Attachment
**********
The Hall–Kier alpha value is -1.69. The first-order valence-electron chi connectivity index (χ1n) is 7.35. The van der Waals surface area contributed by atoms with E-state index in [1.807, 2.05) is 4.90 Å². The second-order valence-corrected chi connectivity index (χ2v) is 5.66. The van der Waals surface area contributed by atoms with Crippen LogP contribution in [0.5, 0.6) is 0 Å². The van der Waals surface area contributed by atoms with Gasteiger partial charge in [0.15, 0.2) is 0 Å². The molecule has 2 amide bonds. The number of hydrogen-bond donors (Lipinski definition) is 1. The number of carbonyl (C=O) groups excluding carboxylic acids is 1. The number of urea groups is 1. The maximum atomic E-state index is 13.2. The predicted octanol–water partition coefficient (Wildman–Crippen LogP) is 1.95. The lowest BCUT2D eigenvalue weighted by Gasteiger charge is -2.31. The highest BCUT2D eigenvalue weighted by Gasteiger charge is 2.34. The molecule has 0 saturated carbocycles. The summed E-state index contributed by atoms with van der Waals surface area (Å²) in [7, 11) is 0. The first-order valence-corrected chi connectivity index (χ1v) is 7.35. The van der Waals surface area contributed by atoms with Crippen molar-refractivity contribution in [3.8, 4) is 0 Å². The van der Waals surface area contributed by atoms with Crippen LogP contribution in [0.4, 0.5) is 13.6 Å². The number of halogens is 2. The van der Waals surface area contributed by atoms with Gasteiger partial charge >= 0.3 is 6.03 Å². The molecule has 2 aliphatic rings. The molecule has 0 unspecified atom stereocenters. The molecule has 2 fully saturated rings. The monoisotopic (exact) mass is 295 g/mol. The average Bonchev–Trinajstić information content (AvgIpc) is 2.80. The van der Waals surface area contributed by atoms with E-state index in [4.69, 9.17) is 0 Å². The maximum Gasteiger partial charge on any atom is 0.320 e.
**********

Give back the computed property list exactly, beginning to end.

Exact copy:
The Hall–Kier alpha value is -1.69. The first-order valence-electron chi connectivity index (χ1n) is 7.35. The van der Waals surface area contributed by atoms with E-state index in [1.807, 2.05) is 4.90 Å². The second-order valence-corrected chi connectivity index (χ2v) is 5.66. The van der Waals surface area contributed by atoms with Crippen LogP contribution in [0.5, 0.6) is 0 Å². The van der Waals surface area contributed by atoms with Gasteiger partial charge in [0.15, 0.2) is 0 Å². The molecule has 2 amide bonds. The number of hydrogen-bond donors (Lipinski definition) is 1. The number of carbonyl (C=O) groups excluding carboxylic acids is 1. The number of urea groups is 1. The maximum atomic E-state index is 13.2. The predicted octanol–water partition coefficient (Wildman–Crippen LogP) is 1.95. The lowest BCUT2D eigenvalue weighted by Gasteiger charge is -2.31. The highest BCUT2D eigenvalue weighted by Gasteiger charge is 2.34. The molecule has 0 saturated carbocycles. The summed E-state index contributed by atoms with van der Waals surface area (Å²) in [7, 11) is 0. The first-order valence-corrected chi connectivity index (χ1v) is 7.35. The van der Waals surface area contributed by atoms with Crippen molar-refractivity contribution in [3.8, 4) is 0 Å². The van der Waals surface area contributed by atoms with Crippen LogP contribution in [0.4, 0.5) is 13.6 Å². The number of halogens is 2. The van der Waals surface area contributed by atoms with Gasteiger partial charge >= 0.3 is 6.03 Å². The molecule has 2 aliphatic rings. The molecule has 0 unspecified atom stereocenters. The molecule has 2 fully saturated rings. The monoisotopic (exact) mass is 295 g/mol. The average Bonchev–Trinajstić information content (AvgIpc) is 2.80. The van der Waals surface area contributed by atoms with E-state index in [4.69, 9.17) is 0 Å². The maximum Gasteiger partial charge on any atom is 0.320 e.